Changes to Expect Under Tata Martino at Barcelona

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Changes to Expect Under Tata Martino at Barcelona
David Ramos/Getty Images

For a man coming from outside the club's system, Gerardo "Tata" Martino could hardly be more of a Barcelona-style coach.

In a family tree of football managers, Martino could be the son of Marcelo Bielsa, the nephew of feuding brothers Johan Cruyff and Louis Van Gaal and the long-lost cousin to Pep Guardiola and Tito Vilanova.

As a player, the new Barcelona gaffer was the talisman of Bielsa's celebrated Newell's Old Boys side in the early '90s and as a manager he is heavily influenced by "El Loco's" style.

And Bielsa's outlook, of course, is strongly linked to Dutch Total Football, which has played a large part in the modus operandi at Barcelona since Cruyff integrated it during his time in charge.

The transition from Vilanova to Martino should be relatively seamless, then.

Every individual coach has his own personality and techniques, however, regardless of his overriding philosophies, and Martino is no different.

As Jonathan Wilson explains in the Guardian, the incoming Blaugrana manager is likely to utilize a similar formation to his predecessors, but is also somewhat flexible in his approach.

Wilson writes:

Cruyff and Van Gaal have their differences but the ideal of a hard-pressing, possession-based game, with a 4-3-3 that can become 3-4-3 was common to both. Martino, having played under Bielsa and being, like Bielsa (and like Lionel Messi, which may be significant) from Rosario, is an advocate of the South American equivalent of the same school – although he has used a back three extremely infrequently.

Yet Martino is probably less idealistic than Van Gaal, Cruyff or Bielsa. He showed with Paraguay his willingness to adapt his approach and, although Newell's did finally cut loose in the torneo final, it was only after securing the defence.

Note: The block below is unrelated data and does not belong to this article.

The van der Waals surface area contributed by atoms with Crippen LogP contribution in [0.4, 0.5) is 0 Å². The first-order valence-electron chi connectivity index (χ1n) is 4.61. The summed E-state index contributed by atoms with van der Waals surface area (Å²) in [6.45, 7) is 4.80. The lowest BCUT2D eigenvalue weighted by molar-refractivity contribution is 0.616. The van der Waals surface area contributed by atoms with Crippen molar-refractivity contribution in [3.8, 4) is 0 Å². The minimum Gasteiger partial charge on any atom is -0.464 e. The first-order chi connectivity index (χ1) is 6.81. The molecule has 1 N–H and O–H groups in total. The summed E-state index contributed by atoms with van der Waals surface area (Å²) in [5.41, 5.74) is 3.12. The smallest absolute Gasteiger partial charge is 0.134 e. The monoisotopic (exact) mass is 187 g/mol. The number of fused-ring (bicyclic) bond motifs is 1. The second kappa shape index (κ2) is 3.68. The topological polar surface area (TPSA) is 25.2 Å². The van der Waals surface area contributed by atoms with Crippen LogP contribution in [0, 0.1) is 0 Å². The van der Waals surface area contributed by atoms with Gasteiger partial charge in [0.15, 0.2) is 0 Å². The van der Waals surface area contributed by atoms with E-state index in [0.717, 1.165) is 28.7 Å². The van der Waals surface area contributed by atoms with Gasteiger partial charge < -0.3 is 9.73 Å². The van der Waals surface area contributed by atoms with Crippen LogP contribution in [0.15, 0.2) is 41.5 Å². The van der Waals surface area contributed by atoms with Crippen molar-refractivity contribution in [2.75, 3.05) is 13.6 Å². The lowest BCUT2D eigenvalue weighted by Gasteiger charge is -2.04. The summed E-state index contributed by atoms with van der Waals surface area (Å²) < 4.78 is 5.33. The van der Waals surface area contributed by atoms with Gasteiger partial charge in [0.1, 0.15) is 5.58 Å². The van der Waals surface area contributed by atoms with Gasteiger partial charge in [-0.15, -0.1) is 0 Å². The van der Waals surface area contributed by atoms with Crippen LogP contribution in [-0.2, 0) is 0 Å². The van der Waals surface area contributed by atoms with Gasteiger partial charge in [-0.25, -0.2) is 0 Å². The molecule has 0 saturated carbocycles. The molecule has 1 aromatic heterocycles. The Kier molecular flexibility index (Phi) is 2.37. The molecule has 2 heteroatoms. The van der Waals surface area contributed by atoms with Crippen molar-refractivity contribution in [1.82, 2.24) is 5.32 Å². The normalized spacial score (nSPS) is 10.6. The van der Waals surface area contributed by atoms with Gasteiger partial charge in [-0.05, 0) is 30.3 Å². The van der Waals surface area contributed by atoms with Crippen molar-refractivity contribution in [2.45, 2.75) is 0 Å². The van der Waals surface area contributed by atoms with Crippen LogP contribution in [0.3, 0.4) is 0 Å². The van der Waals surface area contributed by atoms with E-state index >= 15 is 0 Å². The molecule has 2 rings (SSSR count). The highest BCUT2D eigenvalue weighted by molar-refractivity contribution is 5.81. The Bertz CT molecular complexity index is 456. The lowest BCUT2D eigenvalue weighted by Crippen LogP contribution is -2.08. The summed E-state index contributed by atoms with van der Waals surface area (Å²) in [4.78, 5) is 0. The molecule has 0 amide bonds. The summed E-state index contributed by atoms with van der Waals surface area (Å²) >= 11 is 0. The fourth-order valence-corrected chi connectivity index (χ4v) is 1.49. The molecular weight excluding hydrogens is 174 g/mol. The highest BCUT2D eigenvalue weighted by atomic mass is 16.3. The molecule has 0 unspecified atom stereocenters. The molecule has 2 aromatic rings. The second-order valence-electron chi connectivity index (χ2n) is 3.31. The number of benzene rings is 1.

In what should be the first notable change in 2013/14, Martino has already stated that he intends to promote the intense pressing game that Barcelona carried off so successfully under Guardiola, but struggled to reproduce as effectively last season.

As Martino told reporters in one of his first press conferences at the club:

We will try to recuperate some of the things we saw in the best version of Barça. Creating pressure and getting the ball back quickly are two of the things we really want to get the team doing again.

As alluded to by Wilson above, Martino will also be keen to shore up Barcelona's defense. As attack-minded coaches go, Martino is particularly pragmatic.

Newell's goalkeeper Nahuel Guzman has already been touted as a potential signing for Barcelona, and further reinforcements at the back would not come as a surprise.

While in charge of both Newell's and the Paraguayan national team, the 50-year-old Rosario native brought about vast improvements in the teams' defensive structures.

That is not to say he is not an adventurous soul, though, as these comments reported in Perfil illustrate.

I go for possession, attacking, putting a lot of men in the opposing half, taking risks, making sure the defenders look back and for there to be forty meters between them and the keeper, for them not to stop playing the ball, when they have to move up, they move up, when they have to use the wings, they use the wings, and the ball shouldn’t be in the air unless there’s a reason.

Martino had his championship-winning Newell's side playing a more vertical brand of football than the Barcelona teams of Guardiola and Vilanova.

Newell's Old Boys under Martino

Martino-led sides have tended to have fluid passing games with a more direct approach than the tiki-taka we have seen in recent years from Barcelona, though he is not quite as gung-ho in throwing everyone forward as his mentor Bielsa.

With Neymar joining Lionel Messi to form a menacing duo up front for the Catalans, we may see possession stats dip slightly as the ball is swept forward with less intricacy, in order to allow the defense-wreckers to do their thing.

In such a system, the penetrative skills of Cesc Fabregas may be of higher value than the more downbeat, cerebral attributes that Xavi brings to the team; and this could explain why Martino is so keen for the former Arsenal star to remain at the club.

Though Barcelona's exit from the Champions League at the hands of Bayern Munich last season was nothing short of humiliating, the fact that they made it to the last four of that competition while cruising to the Liga title shows that their formula for success was not too far wide of the mark.

Martino will offer a fresh take on an ideology that has reaped great rewards in Catalonia.

With a few tweaks, Barcelona could soon be back at the pinnacle of European football. 

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